New Toolkit Will Assist in Educating D.C. Residents on Federal Nutrition Programs
D.C. Hunger Solutions
DC Department of Aging and Community Living
DC Department of Health
DC Public Schools
DC Department of Human Services
DC Office of the State Superintendent of Education
Executive Office of the Mayor
WASHINGTON, July 16, 2021 — D.C. Hunger Solutions today released the D.C. Federal Nutrition Food Programs toolkit, designed to help community-based organizations, social service and healthcare providers, District agencies, and community members connect low-income households with federal nutrition programs.
Thousands of D.C. residents struggled to put food on the table prior to COVID-19. Since the onset of the pandemic, hunger in D.C. has spiked drastically and had a disproportionate impact on Black and Latinx households. Things would be far worse if not for the wide range of programs administered in the district.
Federal nutrition programs are among our nation’s most important and cost-effective public interventions to increase food security and reduce hunger by providing individuals and families access to food, a healthful diet, and nutrition education.
“Food insecurity and poverty have serious health implications for children and adults,” said Beverley Wheeler, director of D.C. Hunger Solutions. “With this toolkit, our community leaders can play a key role in ensuring children, young adults, adults, and older adults can connect with the right providers to help gain access to the nutrition they need for their health and wellbeing,” she said.
These programs help many working families afford healthy, nutritious food and continue to afford costs related to housing, childcare, medical care, and more.
The toolkit also includes information for applying for:
- Special Supplemental Nutrition Program for Women, Infants, and Children (WIC),
- Senior Farmers’ Market Nutrition Program (Senior FMNP),
- WIC Farmers’ Market Nutrition Program (WIC FMNP),
- School Nutrition Programs: School Breakfast Program, National School Lunch Program (NSLP), Afterschool Nutrition Programs
- Summer Food Service Program (SFSP; known locally as DC Summer Meals Program),
- Child and Adult Care Food Program (CACFP),
- Commodity Supplemental Food Program (CSFP),
- The Emergency Food Assistance Program (TEFAP), and
- Older Adult Nutrition Programs.
The toolkit was made in partnership with DC Department of Health, DC Office of the State Superintendent of Education, DC Department of Human Services, DC Public Schools, and DC Department of Aging and Community Living.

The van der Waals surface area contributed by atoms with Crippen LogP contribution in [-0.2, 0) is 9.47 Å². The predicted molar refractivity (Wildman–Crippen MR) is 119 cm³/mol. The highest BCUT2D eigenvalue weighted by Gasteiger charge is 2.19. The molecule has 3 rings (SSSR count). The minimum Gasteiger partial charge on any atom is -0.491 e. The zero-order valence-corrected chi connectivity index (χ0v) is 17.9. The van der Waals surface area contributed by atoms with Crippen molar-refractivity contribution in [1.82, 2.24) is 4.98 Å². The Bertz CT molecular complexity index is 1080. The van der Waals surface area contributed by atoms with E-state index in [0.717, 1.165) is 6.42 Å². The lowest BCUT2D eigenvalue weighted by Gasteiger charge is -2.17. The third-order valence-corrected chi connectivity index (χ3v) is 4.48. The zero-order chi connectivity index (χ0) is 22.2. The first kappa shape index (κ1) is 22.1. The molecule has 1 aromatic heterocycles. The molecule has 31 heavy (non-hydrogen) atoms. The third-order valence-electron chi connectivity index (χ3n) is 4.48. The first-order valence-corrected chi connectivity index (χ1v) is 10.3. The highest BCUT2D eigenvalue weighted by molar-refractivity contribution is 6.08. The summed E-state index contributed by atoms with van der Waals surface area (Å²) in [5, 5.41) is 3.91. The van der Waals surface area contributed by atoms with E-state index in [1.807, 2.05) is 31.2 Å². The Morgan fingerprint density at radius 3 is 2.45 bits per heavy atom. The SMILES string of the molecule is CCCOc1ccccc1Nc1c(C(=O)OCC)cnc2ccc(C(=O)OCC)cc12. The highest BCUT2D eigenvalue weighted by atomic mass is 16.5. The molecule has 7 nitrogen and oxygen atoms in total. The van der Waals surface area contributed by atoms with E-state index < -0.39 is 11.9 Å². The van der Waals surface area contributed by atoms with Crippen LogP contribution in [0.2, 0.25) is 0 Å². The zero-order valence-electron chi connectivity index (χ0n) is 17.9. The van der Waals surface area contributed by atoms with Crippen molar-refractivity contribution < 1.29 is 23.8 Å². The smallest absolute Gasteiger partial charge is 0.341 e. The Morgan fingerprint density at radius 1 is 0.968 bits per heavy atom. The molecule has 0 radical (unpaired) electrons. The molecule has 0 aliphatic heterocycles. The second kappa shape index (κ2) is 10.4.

About D.C. Hunger Solutions
D.C. Hunger Solutions, founded in 2002 as an initiative of the Food Research & Action Center (FRAC), works to create a hunger-free community and improve the nutrition, health, economic security, and well-being of low-income people in the District of Columbia. To learn more about D.C. Hunger Solutions, visit www.dchunger.org.
About D.C. Department of Health
The District of Columbia Department of Health (DC Health)promotes health, wellness and equity, across the District, and protects the safety of residents, visitors and those doing business in our nation’s capital.
About D.C. Office of the State Superintendent of Education
The Office of the State Superintendent of Education (OSSE) is the state education agency for the District of Columbia charged with raising the quality of education for all DC residents. OSSE serves as the District’s liaison to the U.S. Department of Education and works closely with the District’s traditional and public charter schools to achieve its key functions.
About D.C. Public Schools
DC Public Schools provides rigorous and joyful learning experiences to more 51,000 students in Washington, DC. Together, DC Public Schools teachers, leaders, and families work to make every student feel loved, challenged, and prepared to positively influence society and thrive in life.
About D.C. Department of Aging and Community Living
The Department of Aging and Community Living (DACL) serves District residents 60 and older, adults living with disabilities, and those who care for them. In partnership with more than 20 community-based organizations across the city, we offer more than 40 free or low-cost programs to help all District residents live boldly at any age, stage, or ability.
About D.C. Department of Human Services
The Department of Human Services ensures that residents have their fundamental needs met and access to the supports and services that allow them to prosper. We seek to accomplish this by creating a system of care for youth; supporting families in the TANF program to help grow their economic security and thrive; continuing public assistance for those in need; working to make homelessness rare, brief and non-recurring; and improving customer service.